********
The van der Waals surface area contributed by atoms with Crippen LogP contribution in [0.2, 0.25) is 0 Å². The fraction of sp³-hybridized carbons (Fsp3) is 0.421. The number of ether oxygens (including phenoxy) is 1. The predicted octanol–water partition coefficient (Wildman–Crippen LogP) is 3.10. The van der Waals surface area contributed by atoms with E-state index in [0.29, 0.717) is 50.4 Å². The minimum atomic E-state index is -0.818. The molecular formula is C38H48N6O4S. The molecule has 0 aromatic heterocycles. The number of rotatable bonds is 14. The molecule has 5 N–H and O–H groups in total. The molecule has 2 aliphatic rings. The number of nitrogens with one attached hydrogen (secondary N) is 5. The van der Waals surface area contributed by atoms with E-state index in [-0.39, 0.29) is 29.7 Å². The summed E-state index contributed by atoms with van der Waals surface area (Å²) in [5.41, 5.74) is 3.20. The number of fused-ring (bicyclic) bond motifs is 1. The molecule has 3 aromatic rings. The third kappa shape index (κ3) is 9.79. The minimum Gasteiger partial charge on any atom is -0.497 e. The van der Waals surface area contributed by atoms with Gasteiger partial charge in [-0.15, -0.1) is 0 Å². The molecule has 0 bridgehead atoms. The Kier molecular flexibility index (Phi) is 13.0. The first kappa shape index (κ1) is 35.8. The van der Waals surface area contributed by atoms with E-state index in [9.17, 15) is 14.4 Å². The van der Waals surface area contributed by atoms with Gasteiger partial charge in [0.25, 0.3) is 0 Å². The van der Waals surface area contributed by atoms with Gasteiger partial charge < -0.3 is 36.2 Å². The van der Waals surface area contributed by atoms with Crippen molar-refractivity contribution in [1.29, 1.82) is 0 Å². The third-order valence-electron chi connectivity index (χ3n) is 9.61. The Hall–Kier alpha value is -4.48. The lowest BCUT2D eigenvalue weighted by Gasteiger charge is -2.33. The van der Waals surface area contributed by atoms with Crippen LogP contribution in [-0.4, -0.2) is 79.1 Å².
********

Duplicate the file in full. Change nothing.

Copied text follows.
The van der Waals surface area contributed by atoms with Crippen LogP contribution in [0.2, 0.25) is 0 Å². The fraction of sp³-hybridized carbons (Fsp3) is 0.421. The number of ether oxygens (including phenoxy) is 1. The predicted octanol–water partition coefficient (Wildman–Crippen LogP) is 3.10. The van der Waals surface area contributed by atoms with E-state index in [0.29, 0.717) is 50.4 Å². The minimum atomic E-state index is -0.818. The molecular formula is C38H48N6O4S. The molecule has 0 aromatic heterocycles. The number of rotatable bonds is 14. The molecule has 5 N–H and O–H groups in total. The molecule has 2 aliphatic rings. The number of nitrogens with one attached hydrogen (secondary N) is 5. The van der Waals surface area contributed by atoms with E-state index in [-0.39, 0.29) is 29.7 Å². The summed E-state index contributed by atoms with van der Waals surface area (Å²) in [5.41, 5.74) is 3.20. The number of fused-ring (bicyclic) bond motifs is 1. The molecule has 3 aromatic rings. The third kappa shape index (κ3) is 9.79. The minimum Gasteiger partial charge on any atom is -0.497 e. The van der Waals surface area contributed by atoms with Gasteiger partial charge in [-0.15, -0.1) is 0 Å². The molecule has 0 bridgehead atoms. The Kier molecular flexibility index (Phi) is 13.0. The first kappa shape index (κ1) is 35.8. The van der Waals surface area contributed by atoms with E-state index in [9.17, 15) is 14.4 Å². The van der Waals surface area contributed by atoms with Gasteiger partial charge in [0.25, 0.3) is 0 Å². The van der Waals surface area contributed by atoms with Gasteiger partial charge < -0.3 is 36.2 Å². The van der Waals surface area contributed by atoms with Crippen molar-refractivity contribution in [1.29, 1.82) is 0 Å². The third-order valence-electron chi connectivity index (χ3n) is 9.61. The Hall–Kier alpha value is -4.48. The lowest BCUT2D eigenvalue weighted by Gasteiger charge is -2.33. The van der Waals surface area contributed by atoms with Crippen LogP contribution in [-0.4, -0.2) is 79.1 Å².